- The Washington Times - Monday, September 9, 2002

Excerpts from a sermon given yesterday by the Rev. Dean J. Snyder at Foundry United Methodist Church in the District.
The month after September 11 was busy for many of us, and I found little time for reflection. But as things slowed down, I began to have strange thoughts and feelings. When Iying in bed in my Capitol Hill home, I would hear a noise outside and imagine it was a bomb. Driving to work in Columbia, I imagined that if a nuclear fireball exploded in Washington, I could not drive fast enough to escape.
On September 11, I watched live on CNN people jumping from the World Trade [Center] towers. They faced death by burning or another moment of life by leaping into the air. That thought can enter my mind in the elevator of a tall building.
What I want to be clear about is this: When we commemorate September 11, our greatest concern is for those who lost their loved ones. In our United Methodist conference, Julianah Cooper was born six months after her father died at the Pentagon. Four-year-old Stephen Young's father was on Flight 77, which crashed into the Pentagon.
We pray for them most of all. The pain and the grief does not go away in a year. Members of Foundry lost loved ones, as well. Our pain is secondary to theirs. Then, we also want to remember those who remind [us] of suffering and terror across the face of the earth. People in the Middle East have lived in fear of violence day in and day out.
During the Rwanda genocide, which received little news coverage, 30,000 people were slaughtered on some days. Imagine the terror going on in the world in our lifetime. A pastor I know from Sierra Leone showed me pictures of children whose arms and legs were cut off by machetes so they could never join an uprising against the government.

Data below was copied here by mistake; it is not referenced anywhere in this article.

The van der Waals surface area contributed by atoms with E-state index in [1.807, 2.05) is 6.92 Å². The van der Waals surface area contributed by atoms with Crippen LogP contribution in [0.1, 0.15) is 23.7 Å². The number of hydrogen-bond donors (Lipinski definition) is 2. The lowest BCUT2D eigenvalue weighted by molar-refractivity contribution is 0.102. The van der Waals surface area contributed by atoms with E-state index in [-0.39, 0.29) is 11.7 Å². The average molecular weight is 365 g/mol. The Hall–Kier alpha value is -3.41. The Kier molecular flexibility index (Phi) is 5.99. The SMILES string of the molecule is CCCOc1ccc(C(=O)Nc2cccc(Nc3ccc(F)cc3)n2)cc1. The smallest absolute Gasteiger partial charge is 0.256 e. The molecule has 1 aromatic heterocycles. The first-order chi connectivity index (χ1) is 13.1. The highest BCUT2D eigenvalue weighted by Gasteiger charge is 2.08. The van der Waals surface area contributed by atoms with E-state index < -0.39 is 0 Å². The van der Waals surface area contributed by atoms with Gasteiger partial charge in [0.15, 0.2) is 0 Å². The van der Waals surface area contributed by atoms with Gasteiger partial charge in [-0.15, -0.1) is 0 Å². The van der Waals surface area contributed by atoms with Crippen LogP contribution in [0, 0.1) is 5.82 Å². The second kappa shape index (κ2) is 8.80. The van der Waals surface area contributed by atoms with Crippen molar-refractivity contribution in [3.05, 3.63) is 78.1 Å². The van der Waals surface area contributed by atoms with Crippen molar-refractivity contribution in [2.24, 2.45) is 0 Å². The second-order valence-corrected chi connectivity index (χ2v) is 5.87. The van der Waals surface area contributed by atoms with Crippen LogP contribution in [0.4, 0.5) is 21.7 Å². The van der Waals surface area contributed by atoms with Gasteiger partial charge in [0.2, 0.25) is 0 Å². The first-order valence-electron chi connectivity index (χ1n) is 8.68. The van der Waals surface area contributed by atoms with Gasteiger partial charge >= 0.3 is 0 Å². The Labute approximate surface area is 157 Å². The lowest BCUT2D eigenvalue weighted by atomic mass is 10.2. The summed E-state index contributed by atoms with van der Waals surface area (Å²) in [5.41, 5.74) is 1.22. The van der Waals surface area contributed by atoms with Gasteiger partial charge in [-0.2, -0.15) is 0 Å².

People face terror all over the earth, and we need to be aware of that. On September 12, I ran into a United Methodist missionary home on furlough, and she began to tell me how much people elsewhere suffer as a result of U.S. policy and business. I thanked her, but said bluntly that I just couldn't listen to her today.
But she is absolutely right. We are among the most affluent elite of the world and are responsible for great suffering. Our remembrance of September 11 should not numb us to the vast numbers of people around the world who live in violence and terror every day. Even those untreated for AIDS experience a form of terror.
Still, having said all that, there are nights I still image great violence on Capitol Hill. I want to bring this anxiety and fear that we live with into the presence of God this morning.
Our reading from I John [4:12-18] is the most famous passage in Scripture about fear: "There is no fear in love, but perfect love casts out fear." That strikes me as a strange way to talk about fear. If I had been assigned to write the Bible, I might have said, "Faith casts out fear." If we believe in a God who controls the universe and eternity, our fear is gone. But that's not what 1 John says: "Love casts out fear."
Abiding in God's love casts out fear. And loving one another casts out fear, for, as 1 John also says, "he who does not love his brother whom he has seen, cannot love God whom he has not seen." Fear is overcome by accepting God's love and loving one another.
In our tradition we have the John Wesley "quadrilateral," or four ways to know God: by Scripture, tradition, reason and experience. We often put experience at the bottom of the list. We treat religious and mystical experience, or the love and presence of God, as if they were a little strange. If you talk about them, people may think you are strange for actually experiencing the presence of God. But I think this is the great need in our hearts today and this week: to know the presence of God.
Next week: a sermon by the Rev. Campbell Gillon at Georgetown Presbyterian Church in the District.

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